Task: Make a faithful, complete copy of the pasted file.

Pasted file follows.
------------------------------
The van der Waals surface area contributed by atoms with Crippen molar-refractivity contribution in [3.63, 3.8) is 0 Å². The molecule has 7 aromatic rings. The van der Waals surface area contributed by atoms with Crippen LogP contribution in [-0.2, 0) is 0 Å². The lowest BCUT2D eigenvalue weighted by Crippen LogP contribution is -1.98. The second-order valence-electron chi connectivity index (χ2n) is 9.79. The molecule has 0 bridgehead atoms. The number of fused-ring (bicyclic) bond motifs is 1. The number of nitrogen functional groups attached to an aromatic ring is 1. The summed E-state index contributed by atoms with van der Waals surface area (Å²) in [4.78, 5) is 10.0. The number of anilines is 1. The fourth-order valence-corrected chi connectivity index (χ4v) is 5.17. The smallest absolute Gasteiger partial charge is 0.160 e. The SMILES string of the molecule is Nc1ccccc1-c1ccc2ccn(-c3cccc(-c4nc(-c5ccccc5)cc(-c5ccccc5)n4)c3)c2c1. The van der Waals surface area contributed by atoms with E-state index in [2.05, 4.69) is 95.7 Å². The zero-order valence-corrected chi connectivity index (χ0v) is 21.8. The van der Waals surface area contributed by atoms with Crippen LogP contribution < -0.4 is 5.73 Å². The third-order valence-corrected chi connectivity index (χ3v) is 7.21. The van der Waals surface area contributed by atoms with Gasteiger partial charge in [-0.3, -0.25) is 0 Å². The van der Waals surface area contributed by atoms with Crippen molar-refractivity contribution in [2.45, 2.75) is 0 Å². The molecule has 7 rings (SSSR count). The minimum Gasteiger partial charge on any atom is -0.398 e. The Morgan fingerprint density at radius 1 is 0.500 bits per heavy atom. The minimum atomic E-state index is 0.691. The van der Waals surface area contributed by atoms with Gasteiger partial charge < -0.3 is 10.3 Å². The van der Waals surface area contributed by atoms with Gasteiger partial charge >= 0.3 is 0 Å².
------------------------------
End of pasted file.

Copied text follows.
The van der Waals surface area contributed by atoms with Crippen molar-refractivity contribution in [3.63, 3.8) is 0 Å². The molecule has 7 aromatic rings. The van der Waals surface area contributed by atoms with Crippen LogP contribution in [-0.2, 0) is 0 Å². The lowest BCUT2D eigenvalue weighted by Crippen LogP contribution is -1.98. The second-order valence-electron chi connectivity index (χ2n) is 9.79. The molecule has 0 bridgehead atoms. The number of fused-ring (bicyclic) bond motifs is 1. The number of nitrogen functional groups attached to an aromatic ring is 1. The summed E-state index contributed by atoms with van der Waals surface area (Å²) in [4.78, 5) is 10.0. The number of anilines is 1. The fourth-order valence-corrected chi connectivity index (χ4v) is 5.17. The smallest absolute Gasteiger partial charge is 0.160 e. The SMILES string of the molecule is Nc1ccccc1-c1ccc2ccn(-c3cccc(-c4nc(-c5ccccc5)cc(-c5ccccc5)n4)c3)c2c1. The van der Waals surface area contributed by atoms with E-state index in [2.05, 4.69) is 95.7 Å². The zero-order valence-corrected chi connectivity index (χ0v) is 21.8. The van der Waals surface area contributed by atoms with Crippen LogP contribution < -0.4 is 5.73 Å². The third-order valence-corrected chi connectivity index (χ3v) is 7.21. The van der Waals surface area contributed by atoms with Gasteiger partial charge in [-0.3, -0.25) is 0 Å². The van der Waals surface area contributed by atoms with Crippen molar-refractivity contribution in [2.45, 2.75) is 0 Å². The molecule has 7 rings (SSSR count). The minimum Gasteiger partial charge on any atom is -0.398 e. The Morgan fingerprint density at radius 1 is 0.500 bits per heavy atom. The minimum atomic E-state index is 0.691. The van der Waals surface area contributed by atoms with Gasteiger partial charge < -0.3 is 10.3 Å². The van der Waals surface area contributed by atoms with Gasteiger partial charge >= 0.3 is 0 Å².